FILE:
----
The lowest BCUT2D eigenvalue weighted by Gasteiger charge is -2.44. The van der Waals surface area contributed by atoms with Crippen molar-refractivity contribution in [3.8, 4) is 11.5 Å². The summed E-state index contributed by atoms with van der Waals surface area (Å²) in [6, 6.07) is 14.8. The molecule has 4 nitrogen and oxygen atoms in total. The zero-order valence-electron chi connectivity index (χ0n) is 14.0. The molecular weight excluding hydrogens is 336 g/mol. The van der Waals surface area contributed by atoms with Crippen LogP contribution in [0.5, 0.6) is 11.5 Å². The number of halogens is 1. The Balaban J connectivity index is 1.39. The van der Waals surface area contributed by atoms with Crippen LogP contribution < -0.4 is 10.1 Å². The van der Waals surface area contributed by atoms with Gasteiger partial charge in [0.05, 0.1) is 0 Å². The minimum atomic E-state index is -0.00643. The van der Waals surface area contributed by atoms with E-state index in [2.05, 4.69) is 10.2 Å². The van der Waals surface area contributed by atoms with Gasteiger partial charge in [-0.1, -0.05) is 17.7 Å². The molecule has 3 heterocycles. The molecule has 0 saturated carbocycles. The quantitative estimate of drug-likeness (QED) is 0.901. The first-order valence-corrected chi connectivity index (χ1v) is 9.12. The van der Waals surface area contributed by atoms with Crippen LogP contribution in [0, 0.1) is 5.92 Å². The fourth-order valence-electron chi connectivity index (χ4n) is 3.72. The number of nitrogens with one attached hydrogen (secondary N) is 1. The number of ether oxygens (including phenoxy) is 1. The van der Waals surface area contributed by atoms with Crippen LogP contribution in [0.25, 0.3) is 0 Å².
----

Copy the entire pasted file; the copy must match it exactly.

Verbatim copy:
The lowest BCUT2D eigenvalue weighted by Gasteiger charge is -2.44. The van der Waals surface area contributed by atoms with Crippen molar-refractivity contribution in [3.8, 4) is 11.5 Å². The summed E-state index contributed by atoms with van der Waals surface area (Å²) in [6, 6.07) is 14.8. The molecule has 4 nitrogen and oxygen atoms in total. The zero-order valence-electron chi connectivity index (χ0n) is 14.0. The molecular weight excluding hydrogens is 336 g/mol. The van der Waals surface area contributed by atoms with Crippen LogP contribution in [0.5, 0.6) is 11.5 Å². The number of halogens is 1. The Balaban J connectivity index is 1.39. The van der Waals surface area contributed by atoms with Crippen LogP contribution < -0.4 is 10.1 Å². The van der Waals surface area contributed by atoms with Gasteiger partial charge in [0.05, 0.1) is 0 Å². The minimum atomic E-state index is -0.00643. The van der Waals surface area contributed by atoms with E-state index in [2.05, 4.69) is 10.2 Å². The van der Waals surface area contributed by atoms with Gasteiger partial charge in [-0.1, -0.05) is 17.7 Å². The molecule has 3 heterocycles. The molecule has 0 saturated carbocycles. The quantitative estimate of drug-likeness (QED) is 0.901. The first-order valence-corrected chi connectivity index (χ1v) is 9.12. The van der Waals surface area contributed by atoms with Crippen LogP contribution in [0, 0.1) is 5.92 Å². The fourth-order valence-electron chi connectivity index (χ4n) is 3.72. The number of nitrogens with one attached hydrogen (secondary N) is 1. The number of ether oxygens (including phenoxy) is 1. The van der Waals surface area contributed by atoms with Crippen LogP contribution in [0.25, 0.3) is 0 Å².